• Ruins of the Catholic Cathedral in Charleston, S.C., stereograph, circa 1862

    Ruins of the Catholic Cathedral in Charleston, S.C., stereograph, circa 1862

  • “View of Charleston, S.C.,” by W.R. Miller, 1853

    “View of Charleston, S.C.,” by W.R. Miller, 1853

  • Immaculate Conception School, circa 1930

    Immaculate Conception School, circa 1930

  • Bishop England High School, 1919

    Bishop England High School, 1919

Camp St. Mary Records, 1931-1997

Camp St. Mary Scrapbook

Camp St. Mary, a catechetical summer camp for Catholic children, was founded near the Okatee River in Beaufort, South Carolina, by the Diocese of Charleston in 1928. Father James Linehan organized the religious vocation camp for children of Beaufort missions who were in need of catechetical instruction. The priests of the diocese and the Sisters of Charity of Our Lady of Mercy provided religious teaching to the area children.

The original camp was located at the plantation house of William Pinckney. William Eustace Pinckney was born in Walterboro, South Carolina, to Eustace Bellinger Pinckney and Mary Martha Porcher in 1863. In the late 1860s, Eustace Pinckney moved his family to Okatie near Bluffton. As the only Catholics living in the area, the Pinckneys relied on visiting priests to perform religious rites. Sometime before 1916, the family built a simple wooden structure known as St. Mary's in the Woods as a place of worship. In 1922, the Pinckney family deeded the church to the Diocese of Charleston, and Bishop William Russell dedicated it as the Church of St. Mary.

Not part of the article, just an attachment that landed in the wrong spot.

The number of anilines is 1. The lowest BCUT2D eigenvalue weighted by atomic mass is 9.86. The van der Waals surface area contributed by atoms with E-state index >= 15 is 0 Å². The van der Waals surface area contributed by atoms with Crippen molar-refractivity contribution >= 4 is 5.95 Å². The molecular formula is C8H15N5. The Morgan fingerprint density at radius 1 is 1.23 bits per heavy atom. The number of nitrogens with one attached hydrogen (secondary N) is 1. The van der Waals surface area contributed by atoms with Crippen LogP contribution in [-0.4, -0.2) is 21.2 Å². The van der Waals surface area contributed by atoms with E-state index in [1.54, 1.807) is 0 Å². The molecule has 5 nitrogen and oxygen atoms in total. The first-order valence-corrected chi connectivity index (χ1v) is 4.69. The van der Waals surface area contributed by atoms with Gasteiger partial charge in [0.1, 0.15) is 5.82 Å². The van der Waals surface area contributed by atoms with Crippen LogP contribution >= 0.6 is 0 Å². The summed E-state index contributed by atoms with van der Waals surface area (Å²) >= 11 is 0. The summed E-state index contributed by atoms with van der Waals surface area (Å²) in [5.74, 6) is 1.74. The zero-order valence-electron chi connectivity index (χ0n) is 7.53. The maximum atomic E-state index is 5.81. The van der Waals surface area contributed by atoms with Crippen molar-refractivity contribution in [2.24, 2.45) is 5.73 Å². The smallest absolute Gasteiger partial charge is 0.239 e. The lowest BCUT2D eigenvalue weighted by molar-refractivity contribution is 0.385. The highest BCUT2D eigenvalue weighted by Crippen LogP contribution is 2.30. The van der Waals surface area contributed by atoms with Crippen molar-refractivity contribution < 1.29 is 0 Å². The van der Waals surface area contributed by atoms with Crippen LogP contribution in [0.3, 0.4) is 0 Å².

In 1931, Bishop Emmett Walsh chose to prioritize the camp as a diocesan project. After obtaining funds, he purchased property across the river from the original campsite in Okatie, for an enlarged camp with permanent buildings. Two barracks for sleeping, a dining hall and a kitchen, a sisters’ convent, and a chapel were erected, as well as a boat dock with a diving platform, which was built on the river. Once the permanent buildings were erected, Bishop Walsh officially designated the camp as Camp St. Mary.

This digital collection contains three scrapbooks made by camp staff and campers from the 1930s to the 1960s.

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